Hope made a cameo appearance in the one-hour 1943 training film Welcome to Britain, starring Meredith, which tried to explain the English people and their customs to newly arriving American GIs. (In the words of one reviewer, the documentary shows that “British coffee is awful, their beer is warm, they have a fetish about tea.”) Hope shows up in a scene with a taxi driver, discussing the English monetary system of pounds and shillings.

The Gypsies did their first USO combat zone shows that summer in North Africa, Italy, and Sicily. Palermo offered them both their largest audience—19,000—and a narrow escape with their lives when 100 Nazi Junker JU-88s with a fighter escort dive-bombed the docks, destroying the area around the troupe’s hotel a few blocks away. Hope said that returning safely to the States that fall “was something of a letdown. Hollywood was tinsel and make-believe and happy endings. Where we had been was mud and reality and horror.”

Along the road to the end of the war, Hope met his heroes Winston Churchill, Jimmy Doolittle, and Dwight Eisenhower, as well as other famous leaders such as General George Patton. Years later he admitted, “I miss the immediacy of feeling you’re a part of history, even though you’re not. Yes, I miss the wars, probably because I had the best of the excitement and the least of the danger.”

 “What a beautiful swamp you have here…. It’s a top-secret base—even the snakes can’t find it. If you wanna hide from your draft board, this is the place to do it.” (live at Noemfoor, off New Guinea)

The following summer, 1944, the Gypsies were off again, logging more than 30,000 miles in the South Pacific, giving more than 150 performances on remote backwater islands, places like Eniwetok, Tarawa, Kwajalein, Saipan, and Majuro. Hope called it “Loew’s Malaria Circuit” or “the Pineapple Circuit.” At one show, the troupe found out that a Japanese soldier had been killed a few hundred yards from the stage.

It didn’t take Hope long to figure out how to win an audience of troops. “The essential element of foxhole humor, in Hope’s view, is that the GI laughed hardest when the joke was on him,” Faith wrote. In Hope’s words, “[The GI] can take it. He’s laughing off the icy cold, the searing heat, the bugs and the scorpions, his fears and his frustrations.” He also believed that the GI’s “real enemies, even after war broke out, were never just the Germans or the Japanese. The enemies were boredom, mud, officers, and abstinence. Any joke that touched those nerves was a sure thing.”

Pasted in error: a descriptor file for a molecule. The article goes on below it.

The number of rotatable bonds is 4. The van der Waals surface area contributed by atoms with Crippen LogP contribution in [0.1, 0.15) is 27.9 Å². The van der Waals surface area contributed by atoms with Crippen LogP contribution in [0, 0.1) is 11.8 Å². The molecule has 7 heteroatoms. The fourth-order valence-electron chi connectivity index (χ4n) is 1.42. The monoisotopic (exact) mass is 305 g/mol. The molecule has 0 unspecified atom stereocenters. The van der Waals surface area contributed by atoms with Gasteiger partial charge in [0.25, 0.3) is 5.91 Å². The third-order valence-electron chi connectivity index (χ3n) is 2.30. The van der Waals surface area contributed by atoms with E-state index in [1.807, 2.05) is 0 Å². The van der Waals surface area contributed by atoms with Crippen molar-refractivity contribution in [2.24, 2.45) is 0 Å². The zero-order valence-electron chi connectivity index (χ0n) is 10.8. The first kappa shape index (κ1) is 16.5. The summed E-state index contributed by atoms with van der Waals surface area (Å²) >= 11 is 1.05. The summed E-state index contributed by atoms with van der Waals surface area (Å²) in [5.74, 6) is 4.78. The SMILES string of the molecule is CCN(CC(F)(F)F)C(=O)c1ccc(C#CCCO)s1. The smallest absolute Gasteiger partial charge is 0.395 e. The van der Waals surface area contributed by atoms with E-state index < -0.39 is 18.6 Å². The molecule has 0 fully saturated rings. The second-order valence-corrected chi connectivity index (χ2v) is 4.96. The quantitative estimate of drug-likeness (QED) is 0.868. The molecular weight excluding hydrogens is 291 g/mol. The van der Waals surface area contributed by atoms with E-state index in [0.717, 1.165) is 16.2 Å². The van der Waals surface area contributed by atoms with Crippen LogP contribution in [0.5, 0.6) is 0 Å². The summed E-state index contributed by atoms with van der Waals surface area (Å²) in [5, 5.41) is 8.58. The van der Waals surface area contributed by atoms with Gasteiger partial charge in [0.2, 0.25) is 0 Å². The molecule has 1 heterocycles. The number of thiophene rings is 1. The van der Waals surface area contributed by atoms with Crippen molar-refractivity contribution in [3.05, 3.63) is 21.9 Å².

“There are some cynics who say I never met a war I didn’t like. They’re the ones who haven’t smelled it close up, in the hospital wards…. Politics didn’t matter to me. I never saw a 75mm shell wearing a Willkie button.” (Don’t Shoot, It’s Only Me)

In Caught in the Draft, Hope played a movie star who enlists in the army (along with his agent and chauffeur) because he wants to impress the base colonel’s daughter (played by Dorothy Lamour). In real life, of course, Hope, unlike stars such as Jimmy Stewart and Clark Gable, did not enlist. Some questioned his courage, carping that he kept appearing onstage in front of soldiers to stay out of the army. (When one GI in the back of a crowd in Tunisia, shortly after the August 1943 invasion of Sicily, yelled “Draft dodger!” at him, Hope quipped, “Don’t you know there’s a war on? A guy could get hurt.”)

Respected commentators such as combat reporter Ernie Pyle and novelist John Steinbeck disagreed with Hope’s critics. In a column for the New York World Telegram on September 16, 1943, Pyle wrote that he had traveled in two different cities with Hope’s Gypsies during air raids “and I will testify that they were horrifying raids. It isn’t often that a bomb falls so close that you can hear it whistle. But when you can hear a whole stack of them whistle at once, then it’s time to get weak all over and start sweating. The Hope troupe can now describe that ghastly sound.”

Steinbeck, who had won the Pulitzer Prize in 1939 for The Grapes of Wrath and would win the 1962 Nobel Prize in Literature, spent the second half of 1943 as a war correspondent for the New York Herald Tribune. He wrote a column published on July 26, 1943, that was probably the finest review Hope ever got for his wartime work.

“When the time for recognition of service to the nation in wartime comes to be considered,” Steinbeck began, “Bob Hope should be high on the list. This man drives himself and is driven. It is impossible to see how he can do so much, can cover so much ground, can work so hard, and can be so effective. He works month after month at a pace that would kill most people…. And he has been doing this ever since the war started. His energy is boundless.”

Near the end of his report Steinbeck wrote, “Probably the most difficult, the most tearing thing of all, is to be funny in a hospital…. Everything that can be done is done, but medicine cannot get at the lonesomeness and the weakness of men who have been strong. And nursing cannot shorten one single endless day in a hospital bed. And Bob Hope and company must come into this quiet, inward, lonesome place, and gently pull the minds outward and catch the interest, and finally bring laughter up out of the black water. There is a job. It hurts many of the men to laugh, hurts the knitting bones, strains at sutured incisions, and yet the laughter is a great medicine.”

The last sentence of Steinbeck’s dispatch read simply, “There’s a man for you—there is really a man.”

Time magazine added its approval four days after Pyle’s column, putting Hope—with the tagline “First in the Hearts of the Servicemen”—on the cover of its September 20, 1943, issue. The accompanying article, “Hope for Humanity,” noted that the comedian had just performed “about 250 camp and hospital shows in eleven weeks.”

The article began by citing Jack Benny, Ray Bolger, Al Jolson, Martha Raye, and others. “Never before have the folks who entertain the [troops] been so numerous or so notable; never have they worked so hard, traveled so far, risked so much…,” it read. “From the ranks of show business have sprung heroes and even martyrs, but so far only one legend. That legend is Bob Hope.”

Richard Sassaman lives in Bar Harbor, Maine. He has written for America in WWII about the atomic bomb, Bataan, Corregidor, the Doolittle Raid, and Nazi spies who in November 1944 visited what is now his neighborhood.